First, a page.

Divorce, mediation and child maintenance: The last week in family law

The Office for National Statistics (‘ONS’) has published statistics for the number of divorces in England and Wales in 2015. The main points include that there were 101,055 divorces of opposite sex couples in 2015, a decrease of 9.1% compared with 2014 and a decline of 34% from a recent peak in 2003; that the male divorce rate for opposite sex couples in 2015 decreased to 8.5 men divorcing per 1,000 married males, 8.6% lower than 2014 and 37% lower than a recent peak in the divorce rate in 2004; and that The female divorce rate for opposite sex couples in 2015 decreased to 8.5 women divorcing per 1,000 married females, 8.6% lower than 2014 and 36% lower than 2004. The ONS noted that the fall in divorces between 2003 and 2009 is consistent with a decline in the number of marriages over the same period, and that the decrease in marriages may be due to the increasing number of couples choosing to cohabit rather than enter into marriage. Following a small rise in the number of divorces in 2009, there was a period of relative stability between 2010 and 2012, but divorces continued to decline between 2013 and 2015.

A draft Domestic Violence and Abuse Bill, intended to protect victims of domestic violence and abuse, was announced by the government in the Queen’s Speech. The draft measures in the Bill will bring forward proposals to establish a Domestic Violence and Abuse Commissioner, who will stand up for victims and survivors, raise public awareness, monitor the response of statutory agencies and local authorities and hold the justice system to account in tackling domestic abuse; to define domestic abuse and create a consolidated new domestic abuse civil prevention and protection order; and to ensure that if abusive behaviour involves a child, then the court can hand down a sentence that reflects the “devastating life-long impact that abuse has on the child”.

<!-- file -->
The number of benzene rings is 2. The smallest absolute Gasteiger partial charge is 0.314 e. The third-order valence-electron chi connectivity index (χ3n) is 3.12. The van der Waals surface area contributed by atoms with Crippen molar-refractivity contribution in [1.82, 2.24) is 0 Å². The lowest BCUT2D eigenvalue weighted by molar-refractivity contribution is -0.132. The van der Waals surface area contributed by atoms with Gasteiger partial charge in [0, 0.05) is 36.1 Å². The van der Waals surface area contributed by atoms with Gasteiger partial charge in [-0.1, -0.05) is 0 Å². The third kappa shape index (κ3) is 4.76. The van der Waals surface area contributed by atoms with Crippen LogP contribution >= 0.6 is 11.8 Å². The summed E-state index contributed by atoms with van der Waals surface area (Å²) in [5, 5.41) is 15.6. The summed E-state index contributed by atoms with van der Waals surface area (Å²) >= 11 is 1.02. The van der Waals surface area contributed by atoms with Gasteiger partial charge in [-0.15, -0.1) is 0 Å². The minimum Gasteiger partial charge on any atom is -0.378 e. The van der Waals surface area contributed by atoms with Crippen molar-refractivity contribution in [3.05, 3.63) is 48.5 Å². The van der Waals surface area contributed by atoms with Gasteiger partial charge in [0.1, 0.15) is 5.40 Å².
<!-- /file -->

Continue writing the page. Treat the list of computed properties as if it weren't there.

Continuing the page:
A wife has failed to persuade the High Court that a £50 million offshore trust set up by her husband was a sham, and should therefore be included in the assets available for division on divorce. The husband claimed that the trust had been set up in 2007, with the wife’s agreement, to settle the vast bulk of the fortune which had been built up over the course of the marriage, for the benefit of the children. Mrs Justice Roberts found that the trust was genuine, and should therefore be removed from the overall computation of the couple’s accumulated family wealth.

Figures obtained by the charity National Family Mediation (‘NFM’) show that in 2016 over 60 per cent of couples ignored the law, introduced in 2014,  requiring them to attend a Mediation Information and Assessment Meeting (‘MIAM’)  before they can apply for a court order to settle disputes over parenting, finance and property. NFM Chief Executive, Jane Robey, said: “By making the consideration of mediated settlements compulsory, the government’s aim was help tens of thousands of couples who separate each year save money, time and stress in making post-divorce arrangements. Only four out of ten couples are even attending the initial mediation awareness meeting, let alone following that route through to its conclusion. Ministers need to get to grips with what’s going on and explain these figures. Until they do so, the 2014 legislation, though well-intentioned, will be seen as a failure.”

And finally, the child maintenance system is failing to ensure children receive the appropriate level of support they are entitled to, according to a new report by single parent charity Gingerbread. The report details how, in too many cases, loopholes in the Child Maintenance Service (‘CMS’) mean that non-resident parents are paying a fraction of what they should. The CMS is supposed to calculate and, when necessary, enforce, the payments that children need, but the report argues that recent reforms have instead prioritised administrative convenience over all other concerns. This has led to a situation where desperate parents are repeatedly being let down by a system that seems designed to be as unhelpful and opaque as possible. Gingerbread Director of Policy Dalia Ben-Galim said: “Up and down the country, loopholes in the child maintenance system are allowing parents to deny their children the essential support they need. Some are deliberately hiding their income, while others can perfectly lawfully escape with income or assets ignored; some are cash-in-hand labourers, while others are multi-millionaires.”